Medina Spirit, the racehorse who failed a drug test after wining the Kentucky Derby this year, has collapsed and died during a workout in California on Monday.
The California Horse Racing Board (CHRB) said the three-year-old colt had just completed five furlongs at the Santa Anita Park racetrack near Los Angeles when he collapsed at the finish line, dying instantly.
A spokesman for Santa Anita Park also confirmed the death.
His trainer Bob Baffert told NBC News: “Medina Spirit was a great champion, a member of our family who was loved by all, and we are deeply mourning his loss. I will always cherish the proud and personal memories of Medina Spirit and his tremendous spirit.”
Medina Spirit sparked a furore when he tested positive for betamethasone, a legal steroid medication that is not allowed on race day, after winning the coveted Derby prize on 1 May.
Mr Baffert denied claims that he had injected Medina Spirit following a urine test, claiming the drug had entered the horse’s system via a topical ointment used to treat a skin rash.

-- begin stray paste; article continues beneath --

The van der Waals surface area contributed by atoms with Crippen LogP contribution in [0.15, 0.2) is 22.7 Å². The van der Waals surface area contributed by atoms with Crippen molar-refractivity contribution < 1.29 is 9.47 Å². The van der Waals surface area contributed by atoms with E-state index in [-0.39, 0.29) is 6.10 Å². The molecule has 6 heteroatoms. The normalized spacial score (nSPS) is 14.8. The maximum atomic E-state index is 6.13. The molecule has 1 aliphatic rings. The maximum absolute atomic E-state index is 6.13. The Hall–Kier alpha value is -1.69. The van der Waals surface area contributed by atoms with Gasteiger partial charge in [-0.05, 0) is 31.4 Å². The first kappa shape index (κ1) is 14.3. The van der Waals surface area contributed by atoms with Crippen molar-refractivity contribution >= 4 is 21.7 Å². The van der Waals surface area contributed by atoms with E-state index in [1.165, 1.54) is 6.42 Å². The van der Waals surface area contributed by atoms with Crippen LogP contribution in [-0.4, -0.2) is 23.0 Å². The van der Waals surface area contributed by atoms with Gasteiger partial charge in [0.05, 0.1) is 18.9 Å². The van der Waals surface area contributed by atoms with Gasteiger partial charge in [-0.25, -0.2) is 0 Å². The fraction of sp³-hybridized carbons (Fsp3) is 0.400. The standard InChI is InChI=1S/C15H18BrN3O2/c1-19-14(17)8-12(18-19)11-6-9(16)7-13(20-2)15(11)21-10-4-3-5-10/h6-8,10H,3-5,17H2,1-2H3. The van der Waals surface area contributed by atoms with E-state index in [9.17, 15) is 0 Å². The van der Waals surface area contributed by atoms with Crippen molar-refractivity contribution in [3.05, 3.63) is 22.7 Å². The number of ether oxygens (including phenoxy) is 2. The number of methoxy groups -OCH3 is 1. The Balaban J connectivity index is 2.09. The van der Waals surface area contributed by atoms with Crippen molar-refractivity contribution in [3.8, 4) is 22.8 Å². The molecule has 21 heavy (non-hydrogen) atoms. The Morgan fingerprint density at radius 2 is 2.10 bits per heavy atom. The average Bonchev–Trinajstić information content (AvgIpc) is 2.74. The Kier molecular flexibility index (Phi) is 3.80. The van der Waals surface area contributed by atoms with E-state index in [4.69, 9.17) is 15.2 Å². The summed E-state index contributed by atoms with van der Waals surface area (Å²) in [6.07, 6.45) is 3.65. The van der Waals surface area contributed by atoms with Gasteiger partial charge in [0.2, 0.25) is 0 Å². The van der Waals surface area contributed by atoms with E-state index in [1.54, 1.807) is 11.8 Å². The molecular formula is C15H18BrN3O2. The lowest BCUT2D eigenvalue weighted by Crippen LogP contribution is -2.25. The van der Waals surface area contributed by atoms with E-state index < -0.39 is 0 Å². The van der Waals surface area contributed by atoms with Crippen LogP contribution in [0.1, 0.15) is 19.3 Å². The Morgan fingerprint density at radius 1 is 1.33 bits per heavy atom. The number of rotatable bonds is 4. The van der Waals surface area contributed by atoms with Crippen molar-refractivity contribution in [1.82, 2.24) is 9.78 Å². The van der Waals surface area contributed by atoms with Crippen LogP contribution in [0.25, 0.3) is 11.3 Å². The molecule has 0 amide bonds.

Even so, he was subjected to extra checks when entering other horses into races, for which he was required to pay out of his own pocket. and banned for two years from the Derby’s home track of Churchill Downs in Louisville, Kentucky.
An investigation into Medina Spirit’s Derby win was still ongoing at the time of his death, and his body will undergo a full necropsy as per CHRB rules.
A previous CHRB investigation into the deaths of 23 horses at Santa Anita Park found no breaches of animal welfare laws and no evidence of illegal drugs, with all but two of the deaths linked to unnoticed pre-existing injuries from the stress of racing and training.
Register for free to continue reading
Registration is a free and easy way to support our truly independent journalism
By registering, you will also enjoy limited access to Premium articles, exclusive newsletters, commenting, and virtual events with our leading journalists
Already have an account? sign in
Join our new commenting forum
Join thought-provoking conversations, follow other Independent readers and see their replies